Thursday, May 22, 2008

Note to Simon Romero

It recently dawned on me that New York Times correspondent Simon Romero (pictured left) has now been to Bolivia, specifically Santa Cruz, on at least three or four occasions since late 2006 to cover the conservative opposition movement for regional autonomy against Evo Morales' new government. Yet in all that time and research, Simon has managed to miss one group of the most prominent supporters of Santa Cruz autonomy. This particular group only happens to be the most violent and widely discussed "grupo de choque" in Bolivia, claiming to have a membership of several thousand- but who's keeping track anyways? The mere mention of the Union Juvenil Crucenista has never appeared once in any his reporting. Maybe he doesn't believe they exist?

It is odd that Simon has never mentioned their existence, because he has likely already interviewed several members. Founded in 1957 by a fascist (literally), the Santa Cruz Youth Union, has long lasting ties to the city's elite business Civic Committee, come Comite Pro Santa Cruz- the leading organization of the autonomy movement. The Union acts as the militant, violent enforcement arm of the autonomy movement- staging protests, enforcing general strikes, and recently "providing security" for the illegal Santa Cruz autonomy referendum on May 4th- an ignored fact that might of had something to do with the violence witnessed on the day of the vote (reported by Simon) in the pro-MAS indigenous slum of Santa Cruz, Plan Tres Mil. They did physically assault the Catholic pastor Adalid Vega in San Ignacio on May 18th, outside of Santa Cruz city (a site of MAS support), after claiming he opposed the autonomy vote.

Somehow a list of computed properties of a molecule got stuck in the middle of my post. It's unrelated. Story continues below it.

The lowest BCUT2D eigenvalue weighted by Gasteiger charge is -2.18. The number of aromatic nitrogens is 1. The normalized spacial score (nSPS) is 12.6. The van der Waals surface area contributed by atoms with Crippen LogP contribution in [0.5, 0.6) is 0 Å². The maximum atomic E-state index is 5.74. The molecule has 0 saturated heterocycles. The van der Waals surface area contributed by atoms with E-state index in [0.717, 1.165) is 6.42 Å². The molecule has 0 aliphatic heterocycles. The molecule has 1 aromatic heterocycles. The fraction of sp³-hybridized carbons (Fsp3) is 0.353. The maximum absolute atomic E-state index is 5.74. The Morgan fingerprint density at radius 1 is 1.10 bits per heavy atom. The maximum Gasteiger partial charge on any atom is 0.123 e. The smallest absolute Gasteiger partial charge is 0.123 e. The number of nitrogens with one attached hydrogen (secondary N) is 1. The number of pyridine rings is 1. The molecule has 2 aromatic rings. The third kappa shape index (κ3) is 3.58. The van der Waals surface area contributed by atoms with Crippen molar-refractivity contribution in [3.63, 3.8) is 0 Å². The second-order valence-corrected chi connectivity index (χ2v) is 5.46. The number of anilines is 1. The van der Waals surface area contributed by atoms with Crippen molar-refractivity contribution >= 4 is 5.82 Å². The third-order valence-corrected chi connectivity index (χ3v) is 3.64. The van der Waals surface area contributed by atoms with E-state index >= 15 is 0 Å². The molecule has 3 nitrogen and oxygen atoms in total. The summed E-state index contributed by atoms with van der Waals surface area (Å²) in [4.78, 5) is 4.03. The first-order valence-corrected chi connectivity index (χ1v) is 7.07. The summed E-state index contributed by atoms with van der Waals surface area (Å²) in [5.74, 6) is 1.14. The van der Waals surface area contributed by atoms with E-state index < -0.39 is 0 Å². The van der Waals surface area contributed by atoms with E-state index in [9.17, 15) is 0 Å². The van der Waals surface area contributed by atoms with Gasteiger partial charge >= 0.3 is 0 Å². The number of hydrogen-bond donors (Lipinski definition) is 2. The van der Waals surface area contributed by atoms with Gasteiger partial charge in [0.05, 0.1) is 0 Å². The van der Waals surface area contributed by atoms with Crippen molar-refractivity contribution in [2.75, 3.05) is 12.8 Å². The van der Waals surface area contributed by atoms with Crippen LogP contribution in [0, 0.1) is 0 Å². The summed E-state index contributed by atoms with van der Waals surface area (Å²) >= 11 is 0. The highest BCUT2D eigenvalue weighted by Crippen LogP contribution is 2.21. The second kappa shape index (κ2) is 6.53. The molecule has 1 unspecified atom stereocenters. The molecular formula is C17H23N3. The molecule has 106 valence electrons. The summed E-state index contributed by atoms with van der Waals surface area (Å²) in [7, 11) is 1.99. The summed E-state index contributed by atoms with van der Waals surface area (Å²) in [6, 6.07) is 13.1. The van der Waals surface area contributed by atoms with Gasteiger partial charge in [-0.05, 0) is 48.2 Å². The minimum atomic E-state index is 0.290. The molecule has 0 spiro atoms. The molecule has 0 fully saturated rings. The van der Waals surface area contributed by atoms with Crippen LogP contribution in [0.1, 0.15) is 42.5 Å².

So in the spirit of good journalism, I have offered some visual pointers to assist Simon in identifying these characters- and maybe mention their presence for the consideration of the New York Times' distinguished and high readership, but not like Romero reads this blog anyways. So here goes:

They really exist.

They use easily identifiable symbols...

...and admire certain ideals.

They carry big, pointy sticks.

...and beat the shit out of people.

Bolivians have already figured it out, why can't Simon?

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